Electroneum can be mined with a computer, similarly to how it can be mined with a mobile phone.
In this article, we’ll take a look at how you can mine Electroneum with your computer. Although you won’t be getting rich by mining with an ordinary computer CPU (given the current total hash rate and mining difficulty), it’s still a good exercise to get your feet wet with cryptocurrency mining.
This article will focus on CPU (Central Processing Unit) mining, which can be performed using any computer. GPU (Graphical Processing Unit) mining can be performed with computers that have graphics cards.
ALSO READ: What is Electroneum?
Using the Beginner’s Pool Mining Software
I’ve you’ve never mined Electroneum before (or more generally, a CryptoNote-based coin), you’ll be better off running the beginner’s miner created by the Electroneum team.
It’s as easy as downloading the software, configuring a few settings, inserting wallet keys, and pressing Start Mining.
Visit Electroneum’s downloads page and download the Beginner’s Pool Mining Software at the top of the page (this software is currently available only for Windows machines, so if you run a Mac or Linux machine, you’ll need to download other pool software).
Note: Your antivirus might prevent you from downloading the software, primarily due to the mining software being fairly new. It is perfectly safe to download. If Google Chrome prevents you from downloading software, click on the Menu icon in the top right, then Downloads. Locate the file in the list of downloads and select Keep Harmful File. Follow the prompts.
Installing the Miner
Open the folder containing the downloaded installer file and double-click to run it.
You’ll now be presented with the Electroneum install screen.
Click on Next, and then on I Agree to show that you agree to the terms.
If you want to control the directory in which it installs, you can specify it now. Click Next to confirm the directory, and finally, click Install to start installing.
The software will install. Click on Finish to complete.
You’ll now find an icon on your desktop named electroneum poolminer. Double click to open it.
You’ll now be presented with the main screen of the miner.
At this point, you’ll need to create an offline paper wallet to which your computer will mine. Here’s a great tutorial on how to create one. Once you’ve created the wallet, keep it open in a separate window while we configure the miner.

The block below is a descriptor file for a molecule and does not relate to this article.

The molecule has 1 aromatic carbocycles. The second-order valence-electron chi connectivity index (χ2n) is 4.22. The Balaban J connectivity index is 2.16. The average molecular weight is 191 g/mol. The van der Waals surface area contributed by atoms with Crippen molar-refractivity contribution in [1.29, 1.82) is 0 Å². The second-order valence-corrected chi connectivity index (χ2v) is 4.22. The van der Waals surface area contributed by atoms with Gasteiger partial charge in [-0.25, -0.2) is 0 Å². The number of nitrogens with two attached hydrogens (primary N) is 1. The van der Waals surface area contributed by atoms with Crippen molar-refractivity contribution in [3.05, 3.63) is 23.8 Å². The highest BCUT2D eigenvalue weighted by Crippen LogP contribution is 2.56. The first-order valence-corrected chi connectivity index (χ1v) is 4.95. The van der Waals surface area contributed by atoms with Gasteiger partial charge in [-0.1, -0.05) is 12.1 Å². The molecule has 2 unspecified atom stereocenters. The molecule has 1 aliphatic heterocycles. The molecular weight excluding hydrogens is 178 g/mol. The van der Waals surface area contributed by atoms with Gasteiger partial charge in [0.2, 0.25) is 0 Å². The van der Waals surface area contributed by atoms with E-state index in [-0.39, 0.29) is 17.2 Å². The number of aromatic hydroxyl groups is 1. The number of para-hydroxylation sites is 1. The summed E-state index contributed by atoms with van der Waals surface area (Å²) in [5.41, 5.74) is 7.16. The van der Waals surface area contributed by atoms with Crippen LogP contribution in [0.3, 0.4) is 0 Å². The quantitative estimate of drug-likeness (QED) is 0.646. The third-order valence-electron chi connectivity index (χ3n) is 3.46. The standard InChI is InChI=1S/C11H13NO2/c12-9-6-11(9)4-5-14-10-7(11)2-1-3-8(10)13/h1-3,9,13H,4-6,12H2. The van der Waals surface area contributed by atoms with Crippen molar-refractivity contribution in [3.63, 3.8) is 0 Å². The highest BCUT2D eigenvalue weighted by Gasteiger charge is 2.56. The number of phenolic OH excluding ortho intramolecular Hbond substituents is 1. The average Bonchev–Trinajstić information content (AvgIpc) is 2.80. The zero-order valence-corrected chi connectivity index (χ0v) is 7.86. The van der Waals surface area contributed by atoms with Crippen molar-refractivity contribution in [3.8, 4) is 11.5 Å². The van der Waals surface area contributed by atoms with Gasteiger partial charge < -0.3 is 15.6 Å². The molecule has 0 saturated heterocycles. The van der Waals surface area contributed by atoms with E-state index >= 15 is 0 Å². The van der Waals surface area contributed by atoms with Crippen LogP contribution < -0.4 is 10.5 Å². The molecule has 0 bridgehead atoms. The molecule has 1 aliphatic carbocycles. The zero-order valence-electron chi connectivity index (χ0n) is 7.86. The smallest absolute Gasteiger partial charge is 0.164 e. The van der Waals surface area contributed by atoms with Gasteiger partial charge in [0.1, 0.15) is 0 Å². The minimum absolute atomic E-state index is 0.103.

From your paper wallet, copy the public wallet key and paste it into the field labeled Your ETN Wallet Address. Make sure to remove any spaces that might have been copied along.
Note that you can also mine to your online Electroneum wallet. The public address of this wallet is displayed on the right side of the screen once you’ve logged into the Wallet Manager.
Next, configure the following settings:
# of Threads
Select the number of cores your computer has. If you’re not sure, press and hold Ctrl, Alt, Delete together. Then click on Start Task Manager and move to the Performance tab. Count the number of graphs in the CPU Usage History group (or in Windows 8 or later, read the number after Cores).
This is the URL of the pool you are mining to. This URL is usually in the following format:
where [URL] is replaced with the pool URL and [port] is replaced with a specific port number (typically 4 digits long).
You can find an extensive lists of Electroneum list here, but as a start I recommend you use the EasyHash pool. Choose from the following two addresses based on your computer’s power:
- stratum+tcp://etn.easyhash.io:3630 (for low to mid-range CPUs)
- stratum+tcp://etn.easyhash.io:3631 (for higher-end CPUs)
Make sure you copy the exact address as it is displayed.
Now press Start Mining.
And that’s it! You should now be mining. The program will show progress in the Miner output area.
You’ll also see your Hash Rate (the number of hashes your computer submits per second) as well as Total Shares, which is a count of the contributions your computer has made to the pool.
As you can see, my computer is mining at 33.07 hashes per second (which is quite slow according to current standards) and has submitted 4 shares.
You will be paid in ETN relative to the contributions your computer has made. The most important parameter to focus on here is your hash rate. Play around with the variables above to maximize this rate, and you should see a slight increase in your payments.
A decent hash rate to have is around 200 H/s. You should be able to achieve this with a multi-core i7 processor.
Difficulty and Total Hash Rate
The number of coins you earn at any given time is also inversely related to the following two network parameters (updated after every block):
- Difficulty – a measure of how hard it is to mine a block. As more miners join in, the difficulty is increased automatically to make sure that the network mines an average of 1 block per minute, and no more. As more miners stop mining, the difficulty will decrease again. A lower difficulty means you will mine faster.
- Total hash rate – the combined hash rate of all miners around the world. A lower total hash rate means you will mine faster.
Checking Your Earnings
You can typically check your earnings on your specific pool’s website.
If you’re using EasyHash, you can check your earnings at this address.
Visit the site of the pool you are using and copy your public wallet address into the field saying Your Stats and Payment History. You’ll see a breakdown of your mining history on this screen.
The Pending Balance is the number of coins you have mined, but which have not been paid out. Once the coins reach a certain number of coins (10 ETN at the moment, I believe), the coins will be paid out to your wallet and will transfer to the Total Paid section.